Lobelia spicata Lam.

Lobelia spicata plant

Family - Campanulaceae

Stems - Simple, erect, to +/-50cm tall, glabrous to variously pubescent, herbaceous, 4-5 angled.

Lobelia spicata stem

Leaves - Mostly in lower 1/2 of stem, sessile or short petiolate (near base of stem), spatulate to oblong, rounded at apex, entire to irregularly dentate (margins strigillose to ciliate), +/-5cm long, +/-2cm broad, sparse strigose to glabrous.

Lobelia spicata leaves

Inflorescence - Terminal spikiform raceme to +/-35cm long (tall). Each flower subtended by a lance-linear to subulate bract to 1.5cm long, 3mm broad. Bracts typically glabrous. Pedicels to 3mm long, glabrous to pubescent.

Lobelia spicata inflorescence

Flowers - Resupinate. Corolla whitish to lilac, to 1.3mm long, 5-lobed. Three "upper" lobes to 4.1mm long, 2mm broad, oblanceolate to lanceolate. Two "lower" lobes deflexed to reflexed, 3mm long. Stamens 5, adnate at base of corolla tube. Filaments white, pubescent at base. Anthers purplish-blue, connate around stigma. Stigma purple, bearded at base. Style 1, 5mm long, glabrous, greenish. Ovary ovoid-conic, slightly compressed, green, 2-locular. Placentation axile. Calyx tube +/-1mm long, 5-lobed. Lobes auricled at base, 3mm long, -1mm broad at base, linear-attenuate. Auricles various. Capsule to 8mm long, +/-4mm in diameter, glabrous to pubescent.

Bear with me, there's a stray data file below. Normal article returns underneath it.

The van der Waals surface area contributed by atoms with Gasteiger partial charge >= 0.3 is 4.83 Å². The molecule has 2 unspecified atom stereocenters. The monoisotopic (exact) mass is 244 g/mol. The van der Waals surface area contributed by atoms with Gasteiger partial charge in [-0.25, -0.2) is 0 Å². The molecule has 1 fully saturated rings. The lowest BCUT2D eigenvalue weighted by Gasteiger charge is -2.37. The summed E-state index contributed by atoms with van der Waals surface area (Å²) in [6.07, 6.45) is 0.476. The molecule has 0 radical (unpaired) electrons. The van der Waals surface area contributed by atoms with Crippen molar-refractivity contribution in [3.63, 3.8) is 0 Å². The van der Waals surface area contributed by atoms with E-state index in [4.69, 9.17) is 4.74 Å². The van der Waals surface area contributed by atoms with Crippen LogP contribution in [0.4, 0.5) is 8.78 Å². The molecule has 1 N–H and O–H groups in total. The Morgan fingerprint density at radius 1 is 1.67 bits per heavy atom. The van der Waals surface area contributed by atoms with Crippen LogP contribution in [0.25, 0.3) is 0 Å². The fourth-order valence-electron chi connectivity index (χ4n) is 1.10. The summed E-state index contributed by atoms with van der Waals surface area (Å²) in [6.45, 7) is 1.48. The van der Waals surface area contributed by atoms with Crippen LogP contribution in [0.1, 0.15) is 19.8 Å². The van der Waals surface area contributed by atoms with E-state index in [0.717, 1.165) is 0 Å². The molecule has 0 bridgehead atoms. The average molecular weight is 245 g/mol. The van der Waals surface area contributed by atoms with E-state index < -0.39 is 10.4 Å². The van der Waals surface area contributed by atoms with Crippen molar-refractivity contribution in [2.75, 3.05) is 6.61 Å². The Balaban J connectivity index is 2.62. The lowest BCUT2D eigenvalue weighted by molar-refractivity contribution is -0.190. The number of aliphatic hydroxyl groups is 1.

Lobelia spicata flowerFlower close-up.

Lobelia spicata flowerSide-view.

Flowering - May - August.

Habitat - Prairies, glades, open woods, bluffs, wet meadows.

Origin - Native to U.S.

Other info. - This is a highly variable species. The flowers can be bluish to white, the stems can be glabrous to hispid, and the calyx lobes can have variable auricles at their bases. The anthers of the plant can also be variable in color sometimes. Steyermark breaks the species apart into 4 different varieties but these varieties integrade and can be difficult to distinguish so I won't mention them here.
Remember, the flowers are inverted (resupinate) on this plant so what looks like the top of the flower is actually the bottom and vice-versa.

Photographs taken at the Peck Ranch Wildlife Refuge, Carter County, MO., 7-12-03.